If there's one thing Quentin knows for sure, it's that life may hurt, but it goes on regardless.
He lost his little girl, his baby, his Sara, not once, not twice, but three times now and he doesn't think he'll ever get used to what's happened to her.
He's lost his marriage and, on more than one occasion, his sobriety, to say nothing of his good professional name.
He's lost Laurel at times, mostly because of his own stubbornness, his refusal to see her point of view. And he's lost her too through no fault of her own, when the pain of Oliver and Sara's betrayal and death drove her into herself, and again after the Undertaking where losing Tommy had dimmed a light in her eyes that he'd long since started taking for granted.
But in the midst of all this hurt, all this heartbreak, life went on. Criminals were put away, bills were paid, the every day mundanities of life crept past.
And he didn't realise how much the thrill of living was gone until one night when he was nursing a glass of water at a fancy bar and a glamorous woman in a tight dress struck up a conversation with him.
He's not the kind of man who waxes poetic, who believes in love at first sight. But he knows there was something there, something special, from the very first moment he'd given her his hand and she'd told him her name.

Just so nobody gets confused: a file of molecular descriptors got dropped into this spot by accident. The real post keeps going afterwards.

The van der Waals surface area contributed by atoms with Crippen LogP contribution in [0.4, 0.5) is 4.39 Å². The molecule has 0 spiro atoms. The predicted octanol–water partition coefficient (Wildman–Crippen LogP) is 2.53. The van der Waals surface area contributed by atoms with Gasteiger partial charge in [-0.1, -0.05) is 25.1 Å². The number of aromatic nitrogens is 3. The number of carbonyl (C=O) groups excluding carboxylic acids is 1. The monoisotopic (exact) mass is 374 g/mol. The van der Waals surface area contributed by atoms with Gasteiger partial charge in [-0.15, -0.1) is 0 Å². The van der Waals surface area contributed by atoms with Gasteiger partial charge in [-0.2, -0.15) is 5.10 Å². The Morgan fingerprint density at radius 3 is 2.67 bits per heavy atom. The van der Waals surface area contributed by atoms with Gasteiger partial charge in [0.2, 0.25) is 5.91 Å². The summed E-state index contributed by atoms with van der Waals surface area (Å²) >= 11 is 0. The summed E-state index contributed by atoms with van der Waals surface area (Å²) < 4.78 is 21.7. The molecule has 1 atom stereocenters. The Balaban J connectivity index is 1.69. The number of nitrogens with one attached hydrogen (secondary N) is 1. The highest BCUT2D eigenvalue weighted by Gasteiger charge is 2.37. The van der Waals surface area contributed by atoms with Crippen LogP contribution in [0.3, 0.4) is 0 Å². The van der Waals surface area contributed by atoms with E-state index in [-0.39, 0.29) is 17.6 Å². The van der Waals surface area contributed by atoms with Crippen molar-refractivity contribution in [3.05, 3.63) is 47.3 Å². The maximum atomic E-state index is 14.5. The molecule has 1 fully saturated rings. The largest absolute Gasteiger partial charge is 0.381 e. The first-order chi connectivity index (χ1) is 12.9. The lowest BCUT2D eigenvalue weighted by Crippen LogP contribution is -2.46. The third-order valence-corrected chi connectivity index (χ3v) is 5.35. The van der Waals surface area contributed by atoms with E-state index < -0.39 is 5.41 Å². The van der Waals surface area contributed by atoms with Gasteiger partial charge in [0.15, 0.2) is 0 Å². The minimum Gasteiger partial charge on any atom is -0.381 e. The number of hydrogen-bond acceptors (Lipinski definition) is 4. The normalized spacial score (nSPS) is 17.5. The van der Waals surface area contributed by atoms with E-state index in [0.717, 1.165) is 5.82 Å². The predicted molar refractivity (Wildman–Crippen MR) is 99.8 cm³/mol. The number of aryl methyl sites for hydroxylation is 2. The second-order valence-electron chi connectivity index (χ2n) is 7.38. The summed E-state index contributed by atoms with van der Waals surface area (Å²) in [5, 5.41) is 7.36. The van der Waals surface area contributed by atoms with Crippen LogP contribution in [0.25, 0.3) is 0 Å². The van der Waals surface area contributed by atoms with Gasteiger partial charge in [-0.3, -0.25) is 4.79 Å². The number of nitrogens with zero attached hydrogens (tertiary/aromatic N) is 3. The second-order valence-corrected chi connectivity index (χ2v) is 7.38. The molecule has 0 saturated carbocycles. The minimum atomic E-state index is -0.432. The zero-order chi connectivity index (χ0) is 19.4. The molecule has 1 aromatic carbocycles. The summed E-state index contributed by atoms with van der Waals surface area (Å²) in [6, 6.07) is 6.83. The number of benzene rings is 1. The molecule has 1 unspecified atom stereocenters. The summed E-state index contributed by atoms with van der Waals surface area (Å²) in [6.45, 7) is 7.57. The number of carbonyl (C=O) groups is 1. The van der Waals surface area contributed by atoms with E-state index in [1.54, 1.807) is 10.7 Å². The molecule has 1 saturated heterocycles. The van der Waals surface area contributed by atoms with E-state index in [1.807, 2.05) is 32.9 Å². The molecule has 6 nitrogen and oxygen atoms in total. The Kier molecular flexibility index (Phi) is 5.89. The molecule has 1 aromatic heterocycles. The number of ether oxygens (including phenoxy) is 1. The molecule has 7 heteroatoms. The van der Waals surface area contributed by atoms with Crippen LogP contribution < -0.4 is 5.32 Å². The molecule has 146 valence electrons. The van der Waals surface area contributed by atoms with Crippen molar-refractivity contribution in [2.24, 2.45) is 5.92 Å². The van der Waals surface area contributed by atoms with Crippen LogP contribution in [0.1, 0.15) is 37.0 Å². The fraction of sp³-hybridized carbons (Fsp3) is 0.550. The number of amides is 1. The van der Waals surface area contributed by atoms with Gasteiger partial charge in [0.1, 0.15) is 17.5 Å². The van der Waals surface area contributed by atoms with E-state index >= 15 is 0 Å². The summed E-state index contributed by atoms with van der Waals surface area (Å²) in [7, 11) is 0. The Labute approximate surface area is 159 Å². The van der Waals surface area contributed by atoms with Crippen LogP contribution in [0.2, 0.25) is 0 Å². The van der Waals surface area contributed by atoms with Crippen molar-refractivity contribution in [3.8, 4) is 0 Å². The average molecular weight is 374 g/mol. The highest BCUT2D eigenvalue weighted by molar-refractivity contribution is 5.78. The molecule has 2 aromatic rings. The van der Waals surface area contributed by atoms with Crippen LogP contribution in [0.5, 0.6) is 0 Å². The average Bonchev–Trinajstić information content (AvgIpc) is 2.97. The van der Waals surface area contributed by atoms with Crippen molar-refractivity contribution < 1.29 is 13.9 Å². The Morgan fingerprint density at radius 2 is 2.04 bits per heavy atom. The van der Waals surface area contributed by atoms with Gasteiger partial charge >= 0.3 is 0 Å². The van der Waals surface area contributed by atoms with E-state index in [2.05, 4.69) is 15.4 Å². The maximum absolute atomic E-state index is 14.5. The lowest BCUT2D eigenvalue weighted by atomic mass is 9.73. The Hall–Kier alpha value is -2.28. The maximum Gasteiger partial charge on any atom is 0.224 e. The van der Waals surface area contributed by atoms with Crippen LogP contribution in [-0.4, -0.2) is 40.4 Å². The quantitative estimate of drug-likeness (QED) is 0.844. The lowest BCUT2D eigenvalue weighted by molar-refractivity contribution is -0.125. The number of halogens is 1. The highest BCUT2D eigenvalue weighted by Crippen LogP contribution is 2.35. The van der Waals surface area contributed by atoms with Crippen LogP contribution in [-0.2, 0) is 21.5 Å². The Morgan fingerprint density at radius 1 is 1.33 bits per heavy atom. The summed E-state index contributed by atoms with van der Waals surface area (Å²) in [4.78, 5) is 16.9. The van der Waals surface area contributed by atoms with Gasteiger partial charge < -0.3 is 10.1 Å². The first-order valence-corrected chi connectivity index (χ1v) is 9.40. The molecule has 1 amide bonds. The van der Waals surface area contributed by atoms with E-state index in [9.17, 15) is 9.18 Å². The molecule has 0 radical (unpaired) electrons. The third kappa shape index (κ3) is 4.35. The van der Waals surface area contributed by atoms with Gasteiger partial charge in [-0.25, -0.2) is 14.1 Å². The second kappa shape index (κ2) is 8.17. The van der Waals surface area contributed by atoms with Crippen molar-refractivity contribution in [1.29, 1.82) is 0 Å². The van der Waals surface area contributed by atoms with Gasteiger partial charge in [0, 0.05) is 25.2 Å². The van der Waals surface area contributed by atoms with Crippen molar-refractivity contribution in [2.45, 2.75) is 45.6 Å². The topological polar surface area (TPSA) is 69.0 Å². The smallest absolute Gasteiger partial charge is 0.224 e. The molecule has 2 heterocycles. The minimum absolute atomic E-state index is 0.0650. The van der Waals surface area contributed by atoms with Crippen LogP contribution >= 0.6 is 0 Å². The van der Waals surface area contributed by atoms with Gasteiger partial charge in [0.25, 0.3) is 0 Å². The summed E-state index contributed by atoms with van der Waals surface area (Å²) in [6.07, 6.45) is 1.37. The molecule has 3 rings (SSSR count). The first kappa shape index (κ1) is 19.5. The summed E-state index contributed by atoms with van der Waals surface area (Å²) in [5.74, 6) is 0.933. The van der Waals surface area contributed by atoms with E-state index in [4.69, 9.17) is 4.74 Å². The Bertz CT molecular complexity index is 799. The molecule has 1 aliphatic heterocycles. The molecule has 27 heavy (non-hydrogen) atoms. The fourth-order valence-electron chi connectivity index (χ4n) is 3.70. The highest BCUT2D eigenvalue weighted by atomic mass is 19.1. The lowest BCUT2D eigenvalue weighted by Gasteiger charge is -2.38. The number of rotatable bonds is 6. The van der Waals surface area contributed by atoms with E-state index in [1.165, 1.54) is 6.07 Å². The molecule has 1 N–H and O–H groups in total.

He hadn't felt a thrill like that in a long time.
He'd thought it might disappear, that it was just a case of two lonely people meeting, connecting. But it's more than that, far more.
Donna makes him laugh, makes him smile, makes him pull her close in a crowded room when her lipstick is on his cheek without him caring who is watching.
When she cries, he wants to hurt whoever has hurt her and when she smiles up at him and he wants to smile straight back at her.
And when she sleeps in his arms, he sleeps sounder than he has in years.
Life doesn't hurt as much anymore, and if it does, he's learning that it's easier to face with her beside him.